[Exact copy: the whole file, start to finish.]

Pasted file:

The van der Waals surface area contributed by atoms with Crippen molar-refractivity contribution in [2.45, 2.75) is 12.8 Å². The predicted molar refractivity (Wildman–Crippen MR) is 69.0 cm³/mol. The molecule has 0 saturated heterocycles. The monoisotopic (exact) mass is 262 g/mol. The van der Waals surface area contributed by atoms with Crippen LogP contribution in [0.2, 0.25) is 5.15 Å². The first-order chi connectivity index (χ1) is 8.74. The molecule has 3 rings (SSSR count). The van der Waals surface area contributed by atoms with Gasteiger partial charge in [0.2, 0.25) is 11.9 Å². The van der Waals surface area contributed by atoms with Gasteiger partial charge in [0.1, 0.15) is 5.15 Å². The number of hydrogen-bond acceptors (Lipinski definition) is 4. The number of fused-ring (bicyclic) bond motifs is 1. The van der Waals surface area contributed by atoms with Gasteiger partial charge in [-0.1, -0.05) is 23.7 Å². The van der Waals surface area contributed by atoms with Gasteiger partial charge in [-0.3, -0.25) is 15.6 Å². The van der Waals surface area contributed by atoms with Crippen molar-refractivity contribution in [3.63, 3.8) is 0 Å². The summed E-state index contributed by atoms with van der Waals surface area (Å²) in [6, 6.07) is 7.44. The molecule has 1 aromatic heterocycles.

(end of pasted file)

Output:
The van der Waals surface area contributed by atoms with Crippen molar-refractivity contribution in [2.45, 2.75) is 12.8 Å². The predicted molar refractivity (Wildman–Crippen MR) is 69.0 cm³/mol. The molecule has 0 saturated heterocycles. The monoisotopic (exact) mass is 262 g/mol. The van der Waals surface area contributed by atoms with Crippen LogP contribution in [0.2, 0.25) is 5.15 Å². The first-order chi connectivity index (χ1) is 8.74. The molecule has 3 rings (SSSR count). The van der Waals surface area contributed by atoms with Gasteiger partial charge in [0.2, 0.25) is 11.9 Å². The van der Waals surface area contributed by atoms with Gasteiger partial charge in [0.1, 0.15) is 5.15 Å². The number of hydrogen-bond acceptors (Lipinski definition) is 4. The number of fused-ring (bicyclic) bond motifs is 1. The van der Waals surface area contributed by atoms with Gasteiger partial charge in [-0.1, -0.05) is 23.7 Å². The van der Waals surface area contributed by atoms with Gasteiger partial charge in [-0.3, -0.25) is 15.6 Å². The van der Waals surface area contributed by atoms with Crippen molar-refractivity contribution in [3.63, 3.8) is 0 Å². The summed E-state index contributed by atoms with van der Waals surface area (Å²) in [6, 6.07) is 7.44. The molecule has 1 aromatic heterocycles.